The GoNano project is built on the assumption that nanotechnologies are more likely to gain broad acceptance if they take public values and concerns into account at early stages of innovation. To test this hypothesis, GoNano will organise co-creation processes in different areas of nanotechnological application (Food, Health, and Energy), combining online consultations, face-to-face citizen engagement and stakeholder workshops. See the general introduction to GoNano for further information about our overall approach.
The co-creation process in the food area will be led by our Czech partner, the Technology Centre of the Czech Academy of Sciences (TC CAS). TC CAS will organise a series of citizen and stakeholder workshops in the Czech Republic to gauge public attitudes and feed these insights into ongoing research and innovation in the food area.
Nano and food
There are many possible applications of nanotechnology along the food production chain. In food processing for example, nanoparticles can be used to improve the taste, texture and nutritional value of our food. Food packaging is another area of application: antimicrobial coatings can help keep packaged food stay fresh longer, or signalling molecules could provide a warning signal when food has been contaminated. In agriculture, nanoparticles could enable more targeted delivery of chemicals, reducing the use of pesticides or fertilizers. The capacity to engineer single molecules also opens up new possibilities in the area of ‘functional foods’: foodstuffs specifically designed to deliver health benefits to those who eat them. And these are just a few examples of the potential nanotechnology applications in the food area currently being researched. For a more detailed overview of nanotechnology applications in food, see for example the book Nanotechnology Applications in Food, edited by Alexandru Grumezescu and Alexandra Oprea. A good article about nano and food from The Guardian: what you need to know about nano-food.
For all its opportunities, the application of nanotechnologies in food isn’t without its challenges. Determining food safety is one such challenge. Food is a strictly regulated area, so the acceptance of new food products and processes relies on extensive safety testing. But as the behaviour of nanoparticles in all their different shapes and forms and their interaction with the human body is not yet fully understood, it is difficult to draw definitive conclusions with respect to their safety. Despite intense nanosafety research in recent years, even the risk of ‘ordinary’ nanoparticles such as nanosilica in food production is inconclusive. This holds even stronger for newly engineered nanoparticles that can be expected to enter the market as nanotechnology research advances.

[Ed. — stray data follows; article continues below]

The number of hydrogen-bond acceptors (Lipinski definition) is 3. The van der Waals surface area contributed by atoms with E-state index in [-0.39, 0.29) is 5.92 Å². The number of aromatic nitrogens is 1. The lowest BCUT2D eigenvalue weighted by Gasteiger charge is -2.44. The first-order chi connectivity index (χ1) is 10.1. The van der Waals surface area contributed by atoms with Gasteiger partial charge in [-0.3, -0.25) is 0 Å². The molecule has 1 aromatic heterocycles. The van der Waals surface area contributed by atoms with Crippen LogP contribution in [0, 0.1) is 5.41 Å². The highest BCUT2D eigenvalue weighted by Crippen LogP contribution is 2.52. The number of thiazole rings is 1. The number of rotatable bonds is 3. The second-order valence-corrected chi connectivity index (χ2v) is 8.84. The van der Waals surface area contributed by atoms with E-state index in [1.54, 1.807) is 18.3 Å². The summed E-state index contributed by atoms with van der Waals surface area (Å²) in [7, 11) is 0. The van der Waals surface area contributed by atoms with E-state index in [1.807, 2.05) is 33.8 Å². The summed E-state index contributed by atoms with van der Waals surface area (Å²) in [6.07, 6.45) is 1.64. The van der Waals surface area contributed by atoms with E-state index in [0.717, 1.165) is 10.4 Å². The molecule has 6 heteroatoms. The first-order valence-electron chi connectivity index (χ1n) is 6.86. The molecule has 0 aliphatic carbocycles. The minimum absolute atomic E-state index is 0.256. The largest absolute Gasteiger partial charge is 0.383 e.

It is difficult to determine the current role of nanotechnologies in food production. The Woodrow Wilson Nanotechnology Consumer Product Inventory currently lists 118 products in its Food and Beverage category: http://www.nanotechproject.org/cpi/browse/categories/food-and-beverage/ , but there may be more. Partly due to concerns over how the public might react, the food industry has been cautious about linking nanotechnologies with their food products.
This suggests that public attitudes towards nanotechnologies are also important determinants for the introduction of nanotechnologies in food production. Indeed, a public survey from the European project NanoDiode found that European citizens generally welcome nanotechnologies, but are more cautious when it is applied in food and cosmetics. The uneasy relationship between technological innovation and food consumption is confirmed in other studies on public perceptions of technology like the recent Eurobarometer study on public opinion on future innovations, science and technology.
Public perceptions are not just determined by the absence of quantifiable risk, but by underlying moral and political considerations as well. Apart from the question: “is it safe?”, deeper questions about the role of technology in our society come to the fore. For example, should we rely on technological innovation to fight the imminent global diabetes epidemic (by producing healthier mayonnaise for example), or should we focus our attention to simply eating less mayonnaise?
The Technology Centre of the Czech Academy of Sciences (TC CAS), the University of Twente (UT), and the European Office of the Royal Melbourne Institute of Technology (RMIT) will organise a series of citizen and stakeholder workshops to gauge public attitudes and feed these insights into ongoing research and innovation in the areas of food, health, and energy.